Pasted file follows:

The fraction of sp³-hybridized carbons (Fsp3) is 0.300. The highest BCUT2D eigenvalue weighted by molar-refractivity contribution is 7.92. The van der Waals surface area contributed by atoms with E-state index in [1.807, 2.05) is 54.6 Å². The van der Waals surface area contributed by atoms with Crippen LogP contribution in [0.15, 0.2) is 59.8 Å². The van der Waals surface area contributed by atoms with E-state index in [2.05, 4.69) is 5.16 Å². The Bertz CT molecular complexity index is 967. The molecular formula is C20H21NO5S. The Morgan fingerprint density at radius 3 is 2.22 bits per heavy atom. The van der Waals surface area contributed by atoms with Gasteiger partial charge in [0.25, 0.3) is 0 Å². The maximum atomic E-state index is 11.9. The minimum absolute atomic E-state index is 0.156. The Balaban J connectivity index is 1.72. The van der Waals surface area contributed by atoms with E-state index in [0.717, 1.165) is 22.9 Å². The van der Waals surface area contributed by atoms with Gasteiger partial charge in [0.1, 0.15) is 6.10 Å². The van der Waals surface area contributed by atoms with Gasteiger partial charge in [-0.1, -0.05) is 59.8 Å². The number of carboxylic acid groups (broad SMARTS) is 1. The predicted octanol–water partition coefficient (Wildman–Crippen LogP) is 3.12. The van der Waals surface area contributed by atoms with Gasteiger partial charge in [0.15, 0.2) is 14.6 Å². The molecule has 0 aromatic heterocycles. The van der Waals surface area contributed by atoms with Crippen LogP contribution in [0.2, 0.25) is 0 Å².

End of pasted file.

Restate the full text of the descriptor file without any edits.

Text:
The fraction of sp³-hybridized carbons (Fsp3) is 0.300. The highest BCUT2D eigenvalue weighted by molar-refractivity contribution is 7.92. The van der Waals surface area contributed by atoms with E-state index in [1.807, 2.05) is 54.6 Å². The van der Waals surface area contributed by atoms with Crippen LogP contribution in [0.15, 0.2) is 59.8 Å². The van der Waals surface area contributed by atoms with E-state index in [2.05, 4.69) is 5.16 Å². The Bertz CT molecular complexity index is 967. The molecular formula is C20H21NO5S. The Morgan fingerprint density at radius 3 is 2.22 bits per heavy atom. The van der Waals surface area contributed by atoms with Gasteiger partial charge in [0.25, 0.3) is 0 Å². The maximum atomic E-state index is 11.9. The minimum absolute atomic E-state index is 0.156. The Balaban J connectivity index is 1.72. The van der Waals surface area contributed by atoms with E-state index in [0.717, 1.165) is 22.9 Å². The van der Waals surface area contributed by atoms with Gasteiger partial charge in [0.1, 0.15) is 6.10 Å². The van der Waals surface area contributed by atoms with Gasteiger partial charge in [-0.1, -0.05) is 59.8 Å². The number of carboxylic acid groups (broad SMARTS) is 1. The predicted octanol–water partition coefficient (Wildman–Crippen LogP) is 3.12. The van der Waals surface area contributed by atoms with Gasteiger partial charge in [0.15, 0.2) is 14.6 Å². The molecule has 0 aromatic heterocycles. The van der Waals surface area contributed by atoms with Crippen LogP contribution in [0.2, 0.25) is 0 Å².